In this post, I will outline the most important steps in creating your marketing strategy. If you start with this checklist, the rest of your marketing strategy will fall into place more easily.
Marketing Step 1: Who am I?
The first and foremost thing to do is to define your company. This includes the type of the company (a start up, a small local business, a medium-sized company, etc.) and the line of business you are in (banking, catering, consulting services, retail, etc.). Also, think about your branding strategy, i.e. how you want your customers to perceive you. You can use different brand-building models. One very well known model is brand identity prism. At this point, you do not have to worry about brand appearance (logos, colors, etc.). Instead, you can ask yourself the following questions:
- What does my company (brand) do?
- What impression do I want to make as a company (brand)?
- What is the personality of my company (brand)?
- What relationship does my company (brand) have to the customer?
- What kind of people are my customers?
- What are my company (brand) values and principles?
For example: Tuscolo is a small local chain of Italian restaurants that serves real Italian food in a friendly and familiar atmosphere. It incorporates tradition and creates authentic Italian experience through its interior, service and food presentation. It caters for families, couples and groups of friends and colleagues who want to enjoy good food in a relaxed setting.
Marketing Step 2: What is my offering?
Decide, what products and/or services you are going to offer. Do not think in terms of what you can possibly offer. This will produce difficulty in creating a well-defined product portfolio and diminish any marketing efforts.
So, how do you define your offering? On the one hand, there should be a market for it (do some market research or ask your current customers and business partners). On the other hand, this should be something you can do or produce really well (see Step 4). Additionally, think about what is feasible to offer at the current company state. Then, you will also need to define the key features and properties of your products or services.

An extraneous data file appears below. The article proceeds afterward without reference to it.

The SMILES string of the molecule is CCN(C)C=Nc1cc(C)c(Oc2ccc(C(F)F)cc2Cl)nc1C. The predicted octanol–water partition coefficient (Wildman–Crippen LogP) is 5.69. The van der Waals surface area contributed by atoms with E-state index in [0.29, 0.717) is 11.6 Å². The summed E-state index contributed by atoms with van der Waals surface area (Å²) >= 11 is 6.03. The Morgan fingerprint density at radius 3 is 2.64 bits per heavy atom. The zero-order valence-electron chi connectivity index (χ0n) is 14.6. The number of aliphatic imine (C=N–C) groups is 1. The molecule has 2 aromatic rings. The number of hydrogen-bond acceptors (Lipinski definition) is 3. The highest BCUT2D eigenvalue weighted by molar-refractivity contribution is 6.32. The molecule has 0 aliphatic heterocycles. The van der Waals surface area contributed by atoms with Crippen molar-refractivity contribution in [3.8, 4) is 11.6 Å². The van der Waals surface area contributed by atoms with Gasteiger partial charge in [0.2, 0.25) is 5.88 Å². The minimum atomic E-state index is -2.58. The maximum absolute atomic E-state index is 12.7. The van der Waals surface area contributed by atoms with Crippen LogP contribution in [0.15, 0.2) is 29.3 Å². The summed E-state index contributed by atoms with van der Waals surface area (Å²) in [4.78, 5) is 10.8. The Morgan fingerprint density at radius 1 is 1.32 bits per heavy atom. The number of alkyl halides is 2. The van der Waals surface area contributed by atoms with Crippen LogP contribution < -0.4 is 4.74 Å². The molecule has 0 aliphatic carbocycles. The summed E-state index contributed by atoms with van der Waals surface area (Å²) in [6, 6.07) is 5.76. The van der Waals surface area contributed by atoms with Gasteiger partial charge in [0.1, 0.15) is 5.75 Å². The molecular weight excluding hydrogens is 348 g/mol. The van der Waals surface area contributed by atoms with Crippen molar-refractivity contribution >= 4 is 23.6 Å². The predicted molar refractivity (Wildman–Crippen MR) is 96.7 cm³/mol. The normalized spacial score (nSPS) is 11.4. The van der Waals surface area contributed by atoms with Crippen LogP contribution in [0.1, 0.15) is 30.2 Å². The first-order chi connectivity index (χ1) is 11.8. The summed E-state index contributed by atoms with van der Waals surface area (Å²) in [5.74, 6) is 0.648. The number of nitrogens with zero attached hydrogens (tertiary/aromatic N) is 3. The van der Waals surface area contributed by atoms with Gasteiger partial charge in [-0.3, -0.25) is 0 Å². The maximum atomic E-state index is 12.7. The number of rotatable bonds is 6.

Marketing Step 3: Who are my customers?
The next important element of your marketing strategy is customers. To make things easier for you, you can use the following plan. Firstly, think in terms of generic target group definition – such B2B or B2C customers and the geographical area you want to serve.
Add parameters such as the size of company and the line of business (for B2B) or age and gender (for B2C). Secondly, specify this by segmenting within your target group. E.g. large vs medium-sized companies, retail vs wholesale, etc. Third, dive deeper into the definition of each segment and develop customer personas. In case of B2B, that would be profiles of individual decision makers. Try to understand their motivation, their needs and wants, how they communicate and what they expect from a product or a service.
Marketing Step 4: What is my USP?
USP or Unique Selling Proposition is the cornerstone of every marketing strategy. It is what sets you apart from competition. Basically, it is the reason Why for your customers. You can develop a generic USP for the company or think in terms of USP’s for separate products or USP’s for different customer segments.
For example, you own a bookstore specializing in nonfiction literature located close to a university. The first customer segment is students. The USP for them is low prices/discount schemes and fast in-store delivery for the books they require for their courses. Another customer segment are university researchers and professors. The USP for them is different: a large range of specialized books in several languages available upon request and courier delivery services. You may have more segments and USP’s: people living in the vicinity of your shop (you have a good coffee bar), hobby researchers (your employees take time to provide advice on a variety of subjects and make literature recommendations), etc.
Generally, you should not jump into doing anything or start spending marketing budget before you have made these four steps and created a solid foundation for your marketing strategy.